Some Moral Questions on Roe versus Wade

President Joe Biden signs into law S. 2938, the Bipartisan Safer Communities Act gun safety bill, in the Roosevelt Room of the White House in Washington, Saturday, June 25, 2022. (AP Photo/Pablo Martinez Monsivais)

by Rabbi Yair Hoffman for

A week has passed by, and the national outrage has not abated.  Last Friday, the Supreme Court ruled on Dobbs v. Jackson Women’s Health Organization which overturned Roe v. Wade. The president, members of congress, and the media assailed the ruling as an attack on women, and something that was “morally repulsive.”  Others are dumbfounded by their reactions.  Perhaps, however, the nation should honestly consider seven specific moral questions.

In the United States, people generally identify as one of three categories: pro-choice, pro-life, and IDRCSM (I Don’t Really Care So Much). In order to get some moral clarity on the matter, it might behoove us to first get definitions of five specific  terms and then ask ourselves some moral questions.

Pedicide. In ancient societies it was common practice for parents to be allowed to kill their children. According to Black’s Law Dictionary, under Roman Law, patria potestas, the right of a father to kill his own children, was protected. In the United States, many states have laws that include child murder as an aggravating factor that may make a murder punishable by the death penalty, but the victim’s age under which the crime is a capital crime varies between states. In 2011, Texas raised this age from six to ten.

Child Euthanasia. With parental permission, a child is put to death because of a hopeless prognosis or significant pain. This is a legal right in both the Netherlands (passed in 2005) and Belgium (passed in 2014). It is currently illegal in the United States. It is against Torah law as well.

Infanticide. The intentional killing of infants. This was a rather widespread practice throughout history and was used either to dispose of unwanted children or to prevent resources being spent on weak or disabled children. Infanticide is now widely illegal, but in some places the practice is tolerated, or the prohibition is not strictly enforced, or the punishment is less than that of killing an adult. In England and Wales, the Infanticide Act 1938 defines it as less than murder if the victim is under 12 months, and the punishment is one to five years in jail. This “redefinition” is also against Torah law.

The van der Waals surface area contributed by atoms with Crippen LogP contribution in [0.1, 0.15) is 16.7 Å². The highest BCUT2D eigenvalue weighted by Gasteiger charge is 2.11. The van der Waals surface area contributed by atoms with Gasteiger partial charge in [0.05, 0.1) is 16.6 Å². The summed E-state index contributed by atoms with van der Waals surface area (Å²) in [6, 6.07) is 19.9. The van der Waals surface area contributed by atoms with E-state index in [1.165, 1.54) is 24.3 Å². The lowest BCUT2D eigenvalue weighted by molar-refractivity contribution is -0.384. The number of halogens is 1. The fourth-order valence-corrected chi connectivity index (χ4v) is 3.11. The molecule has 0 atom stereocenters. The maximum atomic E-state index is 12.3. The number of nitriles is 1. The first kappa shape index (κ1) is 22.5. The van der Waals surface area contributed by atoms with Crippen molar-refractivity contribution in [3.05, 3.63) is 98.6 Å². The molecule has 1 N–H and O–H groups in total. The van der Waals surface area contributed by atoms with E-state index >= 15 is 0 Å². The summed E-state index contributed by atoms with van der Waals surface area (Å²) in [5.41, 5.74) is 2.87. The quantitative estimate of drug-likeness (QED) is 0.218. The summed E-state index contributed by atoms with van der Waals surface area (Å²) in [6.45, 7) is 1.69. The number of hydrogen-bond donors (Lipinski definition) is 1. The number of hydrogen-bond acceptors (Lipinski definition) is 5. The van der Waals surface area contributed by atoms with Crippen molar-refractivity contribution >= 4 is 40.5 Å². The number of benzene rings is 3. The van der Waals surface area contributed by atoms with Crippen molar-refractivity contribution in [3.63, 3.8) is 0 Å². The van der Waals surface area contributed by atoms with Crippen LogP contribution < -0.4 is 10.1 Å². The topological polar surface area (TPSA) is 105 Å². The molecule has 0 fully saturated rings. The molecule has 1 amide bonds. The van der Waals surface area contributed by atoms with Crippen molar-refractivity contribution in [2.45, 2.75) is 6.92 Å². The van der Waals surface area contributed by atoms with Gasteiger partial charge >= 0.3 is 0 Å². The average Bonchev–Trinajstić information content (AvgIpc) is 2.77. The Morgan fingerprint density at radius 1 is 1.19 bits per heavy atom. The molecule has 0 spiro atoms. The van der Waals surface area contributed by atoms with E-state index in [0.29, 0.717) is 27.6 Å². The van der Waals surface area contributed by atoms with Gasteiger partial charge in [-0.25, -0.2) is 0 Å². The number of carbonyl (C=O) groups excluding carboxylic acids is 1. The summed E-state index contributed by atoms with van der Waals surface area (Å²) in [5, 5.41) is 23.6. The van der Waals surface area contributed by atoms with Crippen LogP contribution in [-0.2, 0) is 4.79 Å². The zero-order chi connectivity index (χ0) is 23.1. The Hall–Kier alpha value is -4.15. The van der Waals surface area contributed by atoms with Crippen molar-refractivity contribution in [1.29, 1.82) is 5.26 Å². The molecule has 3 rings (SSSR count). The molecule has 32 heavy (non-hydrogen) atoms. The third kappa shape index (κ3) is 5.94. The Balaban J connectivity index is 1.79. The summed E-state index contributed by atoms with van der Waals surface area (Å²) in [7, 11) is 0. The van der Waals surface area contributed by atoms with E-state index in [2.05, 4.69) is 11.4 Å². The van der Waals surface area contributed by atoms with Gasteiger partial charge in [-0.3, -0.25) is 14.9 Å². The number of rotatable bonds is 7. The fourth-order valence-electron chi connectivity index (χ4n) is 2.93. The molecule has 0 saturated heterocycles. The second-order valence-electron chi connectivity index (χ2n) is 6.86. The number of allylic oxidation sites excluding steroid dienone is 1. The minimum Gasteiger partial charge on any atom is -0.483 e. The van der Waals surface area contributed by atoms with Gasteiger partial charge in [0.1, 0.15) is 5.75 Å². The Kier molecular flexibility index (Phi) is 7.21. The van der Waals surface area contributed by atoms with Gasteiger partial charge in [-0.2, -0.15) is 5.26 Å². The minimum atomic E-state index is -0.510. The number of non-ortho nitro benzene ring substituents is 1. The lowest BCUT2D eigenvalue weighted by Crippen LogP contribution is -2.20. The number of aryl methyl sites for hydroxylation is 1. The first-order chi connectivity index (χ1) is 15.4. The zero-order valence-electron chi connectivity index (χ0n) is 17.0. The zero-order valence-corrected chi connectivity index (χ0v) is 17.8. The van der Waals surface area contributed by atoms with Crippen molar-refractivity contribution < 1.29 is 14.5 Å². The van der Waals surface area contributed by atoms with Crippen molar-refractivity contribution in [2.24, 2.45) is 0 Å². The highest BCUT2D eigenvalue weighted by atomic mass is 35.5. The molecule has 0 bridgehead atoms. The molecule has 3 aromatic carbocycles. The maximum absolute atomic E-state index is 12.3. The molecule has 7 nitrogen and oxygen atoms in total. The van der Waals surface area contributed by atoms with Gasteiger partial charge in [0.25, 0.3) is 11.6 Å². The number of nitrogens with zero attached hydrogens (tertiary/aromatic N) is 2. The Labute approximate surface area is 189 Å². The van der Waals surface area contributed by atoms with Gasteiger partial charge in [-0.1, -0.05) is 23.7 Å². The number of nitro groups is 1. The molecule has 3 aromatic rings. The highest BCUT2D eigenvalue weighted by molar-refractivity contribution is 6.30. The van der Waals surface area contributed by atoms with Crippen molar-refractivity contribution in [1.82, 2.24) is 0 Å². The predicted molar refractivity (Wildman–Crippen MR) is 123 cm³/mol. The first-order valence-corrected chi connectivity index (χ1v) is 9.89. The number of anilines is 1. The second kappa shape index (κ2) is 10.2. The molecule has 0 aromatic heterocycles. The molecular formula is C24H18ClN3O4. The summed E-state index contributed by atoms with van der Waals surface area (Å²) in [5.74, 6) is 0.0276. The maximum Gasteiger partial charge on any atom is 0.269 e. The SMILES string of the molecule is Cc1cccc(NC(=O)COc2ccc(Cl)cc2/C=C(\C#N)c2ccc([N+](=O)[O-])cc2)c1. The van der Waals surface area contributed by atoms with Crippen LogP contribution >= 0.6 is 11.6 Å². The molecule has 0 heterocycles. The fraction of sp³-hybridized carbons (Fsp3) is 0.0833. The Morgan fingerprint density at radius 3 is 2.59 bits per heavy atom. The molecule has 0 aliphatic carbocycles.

Neonaticide. The deliberate act of a parent murdering his or her child during the first 24 hours of life. According to the New York Times, “Every year, hundreds of women commit neonaticide: they kill their newborns or let them die. Most neonaticides remain undiscovered.”

Termination of Pregnancy. A euphemism for the deliberate act of killing a fetus inside the womb of the mother. Other names for this are feticide and abortion. In 1973, the act was made into a “constitutional right” by activists and the Supreme Court ruled as such in Roe v. Wade. The ruling made it illegal for a state to democratically pass a law that forbade feticide. Jewish law forbids feticide unless the mother’s life is in danger.


Now that we have the definitions in place, let’s proceed to seven moral questions:

1. Is there such a thing as a lex naturalis, a system of law based on universal values intrinsic to human nature that can be deduced and applied independently of the enacted laws of a state or society?

2. Is there such a thing as an inherent right not to be killed—conferred not by act of legislation but by “G-d, nature, or reason?” At the Eichmann trial in Israel, this idea was the basis against the argument that everything the Nazis had done was technically legal. It was also the very basis of this country’s Declaration of Independence in 1776. It would seem to be a no-brainer that at least one natural law would forbid the killing of another human being—especially an entirely innocent one.

3. Who defines the parameters of a human being? Is it the supreme legal entity of society or is it relegated to G-d, nature, or reason?